And here you thought all the stories about Gran were over, didn’t you? Tsk tsk tsk…
I could spend my whole life writing about that woman and only scratch the surface of all her layers. Some stories are longer, some shorter, some soft and sweet, some deep and melancholy, but each with a lesson, each with some learning. And most, sooner or later, involve a little too much processed sugar to be called “healthy.” We all have our vices.
Years ago on that big old front porch, I can remember Gran talking about calling one’s heart home. We’d practice yodeling, whistling, clapping our hands – any good ideas we could come up with that we thought might work. Granted, at the time, I really didn’t have a clue what she was talking about, but the seed was planted. It wasn’t until many years later, as I sorted through the boxes that held the last of her earthly memories, that I realized just how significant this story was for Gran – what all that yodeling was really about.
There, wrapped in a delicately embroidered cotton handkerchief in the bottom of a dusty old cardboard box, was an envelope. Sealed with a splash of maroon wax and an intricately flourished “M”, the address was barely legible – ink faded, lost in the colorings of age and a tea stain or two. “To My Heart” the front read, and my own heart skipped a beat at those words. I’d found enough of those envelopes by now to know that whatever was coming was no small thing, and would most likely wind up on yet another page – this one.
Taking a deep breath for whatever lesson was on its way, I slit the top, careful not to disturb the seal, and drew the single sheet from its resting place. Gran’s beautiful old-fashioned script always took my breath away, but the words I read did much more than that.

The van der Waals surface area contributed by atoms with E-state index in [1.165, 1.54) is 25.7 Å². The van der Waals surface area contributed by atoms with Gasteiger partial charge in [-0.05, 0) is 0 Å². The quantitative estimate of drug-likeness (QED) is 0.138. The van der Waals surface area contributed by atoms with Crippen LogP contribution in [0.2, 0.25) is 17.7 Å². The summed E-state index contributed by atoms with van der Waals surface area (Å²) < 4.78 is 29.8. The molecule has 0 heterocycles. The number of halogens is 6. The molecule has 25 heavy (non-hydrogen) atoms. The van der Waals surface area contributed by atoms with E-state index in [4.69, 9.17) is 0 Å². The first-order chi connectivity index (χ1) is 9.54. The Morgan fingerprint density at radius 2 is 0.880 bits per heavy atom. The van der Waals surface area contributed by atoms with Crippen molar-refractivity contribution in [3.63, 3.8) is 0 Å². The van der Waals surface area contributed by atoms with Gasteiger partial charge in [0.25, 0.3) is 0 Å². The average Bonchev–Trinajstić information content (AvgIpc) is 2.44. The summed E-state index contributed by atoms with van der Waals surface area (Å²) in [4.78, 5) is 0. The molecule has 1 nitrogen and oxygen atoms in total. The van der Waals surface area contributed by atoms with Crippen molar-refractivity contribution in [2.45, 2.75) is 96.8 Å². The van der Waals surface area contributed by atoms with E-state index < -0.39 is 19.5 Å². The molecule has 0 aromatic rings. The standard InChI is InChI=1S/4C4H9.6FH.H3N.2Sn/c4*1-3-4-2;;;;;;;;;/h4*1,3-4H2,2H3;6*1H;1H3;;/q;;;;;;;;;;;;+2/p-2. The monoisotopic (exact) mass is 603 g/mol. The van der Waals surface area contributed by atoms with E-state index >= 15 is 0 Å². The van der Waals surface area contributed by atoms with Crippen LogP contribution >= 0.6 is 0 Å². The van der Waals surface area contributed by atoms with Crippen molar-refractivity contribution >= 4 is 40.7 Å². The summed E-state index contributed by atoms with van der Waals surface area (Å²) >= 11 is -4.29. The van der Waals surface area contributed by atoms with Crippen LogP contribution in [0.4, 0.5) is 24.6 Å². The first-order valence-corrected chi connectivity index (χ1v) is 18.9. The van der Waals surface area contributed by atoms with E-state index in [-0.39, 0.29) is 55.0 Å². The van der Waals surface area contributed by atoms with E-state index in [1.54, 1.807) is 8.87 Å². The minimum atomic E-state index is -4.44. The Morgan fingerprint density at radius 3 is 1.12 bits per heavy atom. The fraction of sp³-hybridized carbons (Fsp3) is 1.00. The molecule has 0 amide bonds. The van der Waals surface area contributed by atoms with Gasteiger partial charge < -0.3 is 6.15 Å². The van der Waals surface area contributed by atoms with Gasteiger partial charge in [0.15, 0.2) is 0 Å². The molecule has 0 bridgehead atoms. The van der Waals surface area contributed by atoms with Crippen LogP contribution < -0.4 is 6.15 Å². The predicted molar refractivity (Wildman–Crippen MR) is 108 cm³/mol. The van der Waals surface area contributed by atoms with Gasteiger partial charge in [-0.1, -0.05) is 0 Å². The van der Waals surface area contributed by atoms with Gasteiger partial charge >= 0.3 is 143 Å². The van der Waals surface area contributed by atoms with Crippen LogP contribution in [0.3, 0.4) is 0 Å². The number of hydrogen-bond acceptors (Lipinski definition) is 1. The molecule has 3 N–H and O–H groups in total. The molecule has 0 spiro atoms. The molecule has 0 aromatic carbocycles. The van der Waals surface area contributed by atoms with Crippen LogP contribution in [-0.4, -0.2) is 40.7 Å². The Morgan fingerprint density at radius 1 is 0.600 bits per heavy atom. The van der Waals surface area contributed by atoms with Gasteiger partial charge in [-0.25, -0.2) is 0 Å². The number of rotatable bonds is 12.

I want to start this out like every other letter I’ve ever written: ‘Hi. How are you? I am fine.’ But I can’t do that. I’m not going to cheapen this moment by filling it with empty words that only hide the truth – the convenient lies we often tell each other to maintain the little agreements we’ve shaped our lives around. So I’ll begin again:
You may not remember me. We haven’t spoken in a very long time. We used to know each other well, but that was long ago. Today we’re more like strangers, and even though part of me realizes how very much I’ve missed you, wants to grab you and wrap you in a huge familiar hug, another part of me feels peculiar, talking to you like this. It feels rather presumptuous, after the way I’ve treated you.
Yes, I know how badly I’ve treated you. I know how badly I’ve allowed you to be treated, standing by idly, like a mother watching her own child being abused. Part of me wants to strike out at those abusers, to throw a spotlight on their behaviors, shame shame. And yet, deep down, I know that, more often than not, I allowed those behaviors – me, your sole protector and guardian. No, not in the very beginning, and I won’t accept that weight, even if you’d like me to. But in the end, it was mostly me.
And so I’m writing this letter to ask your forgiveness, and to ask you to come home. Wherever you are, please come home, each bit and piece and part of you that’s been left behind where it fell, like forgotten wounded soldiers on what felt, at the time, like a battlefield.
I don’t blame you for not wanting to come back. For not trusting me anymore. I didn’t trust myself for a long time either. But I’ve made a lot of changes in my life, some outside, and even more inside, and I’m slowly learning to trust myself again, to know who I am, to trust what I know. To trust that my heart was right all along, even with all those wounds. And I want you back. Please. For me. For us, for whatever good we ever had together, that can be even more beautiful than we ever imagined.